Home > Health Care Policy, Obamacare > An Analysis of Obamacare Part II: Obamacare and Health Care Costs

An Analysis of Obamacare Part II: Obamacare and Health Care Costs

In my previous essay, I argued that Obamacare will drive up the price of health insurance.  Here I will use some simple economics tools to see if we can discern how Obamacare will affect health care expenditures in the U.S.  President Obama has claimed that Obamacare will reduce health care expenditures.  I will argue that Obamacare is likely to raise health care expenditures; both the price and quantity of health care services bought by the public will rise.

The Health Care Market

In the graph below I show the health care market where I have combined, for simplicity, all health care goods (drugs, medical procedures, and doctor visits) into one aggregate commodity called “Health Care.”  Supporters of Obamacare claim that the program will allow more individuals to buy health care services.  Let’s take them to be correct and so Obamacare will increase the demand for health care services at any level of health care prices.  The graph below shows a rightward shift in the demand curve to represent this fact.  The graph also shows what will happen in the health care market: both price and quantity rise comparing the two intersection points of the demand and supply curves.  Therefore health care expenditures, the product of price times quantity, unambiguously increase.  Note that we are using the “ceteris paribus” assumption frequently employed by economists, meaning that we are holding everything else to be constant in the economy.

Price Controls Create Shortages

It is reasonable to ask if we can find any way to change the conclusion that we just reached that might cause the President’s comments about health expenditures to be correct.  One way to answer this question would be to see what happens if the government were to impose price and/or quantity controls.  The graph illustrates the effects of price controls.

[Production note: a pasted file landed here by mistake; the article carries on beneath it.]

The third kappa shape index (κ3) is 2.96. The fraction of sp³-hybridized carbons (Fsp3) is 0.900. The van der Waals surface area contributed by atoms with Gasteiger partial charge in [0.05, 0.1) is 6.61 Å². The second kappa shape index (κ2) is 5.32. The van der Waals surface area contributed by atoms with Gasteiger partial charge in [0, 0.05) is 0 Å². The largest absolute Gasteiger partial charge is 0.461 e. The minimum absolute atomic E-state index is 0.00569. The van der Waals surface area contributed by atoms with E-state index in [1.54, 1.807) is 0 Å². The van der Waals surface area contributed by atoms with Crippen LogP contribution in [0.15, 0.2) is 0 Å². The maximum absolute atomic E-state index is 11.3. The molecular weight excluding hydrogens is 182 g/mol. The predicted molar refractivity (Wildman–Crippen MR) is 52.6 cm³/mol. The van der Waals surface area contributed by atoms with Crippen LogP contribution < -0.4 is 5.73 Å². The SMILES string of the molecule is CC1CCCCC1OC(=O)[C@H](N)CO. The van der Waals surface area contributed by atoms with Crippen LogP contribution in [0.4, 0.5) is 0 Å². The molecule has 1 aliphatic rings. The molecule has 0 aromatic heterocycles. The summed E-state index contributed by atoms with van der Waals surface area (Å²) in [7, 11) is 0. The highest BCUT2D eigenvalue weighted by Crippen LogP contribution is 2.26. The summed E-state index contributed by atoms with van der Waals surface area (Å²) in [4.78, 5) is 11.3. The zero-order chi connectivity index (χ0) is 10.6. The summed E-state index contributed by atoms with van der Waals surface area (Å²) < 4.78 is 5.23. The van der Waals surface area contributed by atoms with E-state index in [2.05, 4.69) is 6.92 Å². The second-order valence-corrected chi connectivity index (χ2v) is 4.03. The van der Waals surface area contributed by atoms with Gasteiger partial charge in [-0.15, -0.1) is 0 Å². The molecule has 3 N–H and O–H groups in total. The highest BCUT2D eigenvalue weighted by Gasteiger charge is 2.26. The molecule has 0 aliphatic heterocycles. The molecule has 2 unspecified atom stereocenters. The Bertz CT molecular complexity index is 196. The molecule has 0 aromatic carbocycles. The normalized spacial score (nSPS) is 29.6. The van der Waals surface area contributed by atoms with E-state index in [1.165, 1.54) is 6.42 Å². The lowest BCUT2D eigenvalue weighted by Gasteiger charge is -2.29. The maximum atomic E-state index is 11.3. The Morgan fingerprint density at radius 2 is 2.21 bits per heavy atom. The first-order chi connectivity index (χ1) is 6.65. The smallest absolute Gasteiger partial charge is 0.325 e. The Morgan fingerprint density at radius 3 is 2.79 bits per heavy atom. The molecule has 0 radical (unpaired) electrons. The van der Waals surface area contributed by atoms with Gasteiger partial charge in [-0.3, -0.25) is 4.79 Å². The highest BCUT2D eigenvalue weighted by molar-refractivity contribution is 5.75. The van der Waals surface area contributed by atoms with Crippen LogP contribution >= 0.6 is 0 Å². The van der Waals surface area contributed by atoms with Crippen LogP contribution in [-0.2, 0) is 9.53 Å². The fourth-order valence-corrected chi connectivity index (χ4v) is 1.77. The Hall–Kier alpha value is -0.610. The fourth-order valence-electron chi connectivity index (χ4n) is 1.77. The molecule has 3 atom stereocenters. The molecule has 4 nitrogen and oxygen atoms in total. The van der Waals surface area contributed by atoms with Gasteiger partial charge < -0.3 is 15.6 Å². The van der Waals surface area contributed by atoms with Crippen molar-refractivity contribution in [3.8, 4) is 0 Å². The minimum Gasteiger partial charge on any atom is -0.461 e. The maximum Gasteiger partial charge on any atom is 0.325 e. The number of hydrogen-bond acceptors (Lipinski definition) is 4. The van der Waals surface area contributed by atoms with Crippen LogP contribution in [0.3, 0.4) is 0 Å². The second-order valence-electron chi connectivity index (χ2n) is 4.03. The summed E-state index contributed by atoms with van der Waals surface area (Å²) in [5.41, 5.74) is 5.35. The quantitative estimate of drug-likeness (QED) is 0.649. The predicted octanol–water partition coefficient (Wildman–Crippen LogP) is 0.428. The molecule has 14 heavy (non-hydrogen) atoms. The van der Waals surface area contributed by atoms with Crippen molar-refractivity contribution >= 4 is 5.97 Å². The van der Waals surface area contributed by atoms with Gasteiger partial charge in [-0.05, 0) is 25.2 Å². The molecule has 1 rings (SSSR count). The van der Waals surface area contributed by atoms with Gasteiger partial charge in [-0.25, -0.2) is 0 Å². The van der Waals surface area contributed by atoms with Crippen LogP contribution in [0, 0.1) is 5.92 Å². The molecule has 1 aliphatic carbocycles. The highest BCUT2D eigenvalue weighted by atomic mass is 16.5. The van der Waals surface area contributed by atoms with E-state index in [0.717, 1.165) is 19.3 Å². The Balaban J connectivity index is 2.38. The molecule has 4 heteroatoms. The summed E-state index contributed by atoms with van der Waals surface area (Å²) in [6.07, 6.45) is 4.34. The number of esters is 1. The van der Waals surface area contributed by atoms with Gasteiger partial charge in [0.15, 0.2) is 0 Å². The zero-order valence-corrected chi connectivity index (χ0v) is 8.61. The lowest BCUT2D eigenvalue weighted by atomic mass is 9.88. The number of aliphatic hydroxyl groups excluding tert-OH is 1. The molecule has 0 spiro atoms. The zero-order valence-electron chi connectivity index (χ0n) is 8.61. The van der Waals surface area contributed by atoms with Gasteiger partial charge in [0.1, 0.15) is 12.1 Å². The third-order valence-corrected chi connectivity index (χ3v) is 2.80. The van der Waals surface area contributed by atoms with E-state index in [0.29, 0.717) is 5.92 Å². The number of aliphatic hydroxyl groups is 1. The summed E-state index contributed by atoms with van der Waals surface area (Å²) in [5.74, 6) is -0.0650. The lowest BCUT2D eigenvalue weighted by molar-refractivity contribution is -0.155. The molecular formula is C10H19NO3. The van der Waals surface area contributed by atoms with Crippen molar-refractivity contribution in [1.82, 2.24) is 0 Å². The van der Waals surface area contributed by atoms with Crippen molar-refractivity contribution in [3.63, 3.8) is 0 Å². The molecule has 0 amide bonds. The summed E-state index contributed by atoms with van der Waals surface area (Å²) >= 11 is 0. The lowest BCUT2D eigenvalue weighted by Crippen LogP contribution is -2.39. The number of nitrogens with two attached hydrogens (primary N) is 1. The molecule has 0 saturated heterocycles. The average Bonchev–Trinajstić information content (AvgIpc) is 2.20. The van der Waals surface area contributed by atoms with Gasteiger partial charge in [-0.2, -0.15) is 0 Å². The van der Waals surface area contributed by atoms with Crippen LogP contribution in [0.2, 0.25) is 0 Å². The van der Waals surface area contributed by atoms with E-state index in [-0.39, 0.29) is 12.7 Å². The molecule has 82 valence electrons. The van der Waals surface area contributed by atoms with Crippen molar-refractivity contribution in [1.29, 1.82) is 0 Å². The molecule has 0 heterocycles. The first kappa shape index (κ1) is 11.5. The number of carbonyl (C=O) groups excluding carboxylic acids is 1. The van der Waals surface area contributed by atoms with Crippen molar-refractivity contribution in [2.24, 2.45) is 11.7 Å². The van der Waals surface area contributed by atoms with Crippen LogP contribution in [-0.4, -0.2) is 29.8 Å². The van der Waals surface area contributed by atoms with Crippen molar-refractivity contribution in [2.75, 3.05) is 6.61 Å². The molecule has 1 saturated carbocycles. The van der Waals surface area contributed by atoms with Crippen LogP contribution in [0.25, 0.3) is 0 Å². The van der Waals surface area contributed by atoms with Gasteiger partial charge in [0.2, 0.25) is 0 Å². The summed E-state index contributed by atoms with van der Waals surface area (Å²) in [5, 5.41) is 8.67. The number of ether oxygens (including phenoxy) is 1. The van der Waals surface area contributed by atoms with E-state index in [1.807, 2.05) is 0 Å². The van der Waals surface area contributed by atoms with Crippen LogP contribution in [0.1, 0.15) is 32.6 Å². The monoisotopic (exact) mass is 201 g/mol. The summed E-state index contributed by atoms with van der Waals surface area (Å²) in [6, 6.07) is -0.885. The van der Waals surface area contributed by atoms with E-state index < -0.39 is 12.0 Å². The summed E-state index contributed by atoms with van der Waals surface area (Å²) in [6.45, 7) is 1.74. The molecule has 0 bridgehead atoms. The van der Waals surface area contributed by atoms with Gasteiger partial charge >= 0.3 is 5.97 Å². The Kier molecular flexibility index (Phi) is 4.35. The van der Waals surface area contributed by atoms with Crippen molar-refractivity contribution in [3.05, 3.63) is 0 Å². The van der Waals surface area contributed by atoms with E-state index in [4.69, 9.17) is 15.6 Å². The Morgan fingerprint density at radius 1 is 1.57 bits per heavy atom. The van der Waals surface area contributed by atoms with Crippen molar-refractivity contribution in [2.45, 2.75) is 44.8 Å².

Price controls cause shortages.  The dotted line with the arrows at each end shows the size of the shortages that result from price controls after the increase in the demand for health care.  Suppliers will only supply more if the price of health care services rises.  If the government prevents prices from rising, shortages are the result.  Note that Medicare sets the prices which it will pay for health care services and it chooses which procedures will be covered.

What seems more likely, given the past comments of the President, is that quantity controls will be imposed to try and reduce health care expenditures.  This is the stated purpose of the panel of Obamacare “experts” that will be charged with making judgments about procedures that may or may not be allowed.  There is no way to tell if the quality of health care will decline due to these quantity controls.  But the simple analysis here makes it very clear why people are worried about the quantity controls embedded in Obamacare since they may well reduce health care quality in the name of reducing health care costs.

Obamacare could lead to a decline in health care expenditures if some of its provisions increase the supply of health care so much that health care prices fall very substantially.  I know of no aspects of the new law that might be expected to do this.

The Bottom Line

There appears to be little chance that Obamacare will actually reduce or slow down the growth of health care expenditures unless substantial quantity (and possibly price) controls are imposed.  Is it likely that such controls will do the job?  Since these controls are almost certain to generate public hostility, this seems doubtful because public hostility should cause price and quantity controls to be minimal enough to avoid a public outcry.  Thus it seems that health care expenditures will rise faster than they have in the past, contrary to the claims made by President Obama.

Next Up: Obamacare and Buyer Incentives


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Economics One

A blog by John B. Taylor

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One economist's views on economic policy.

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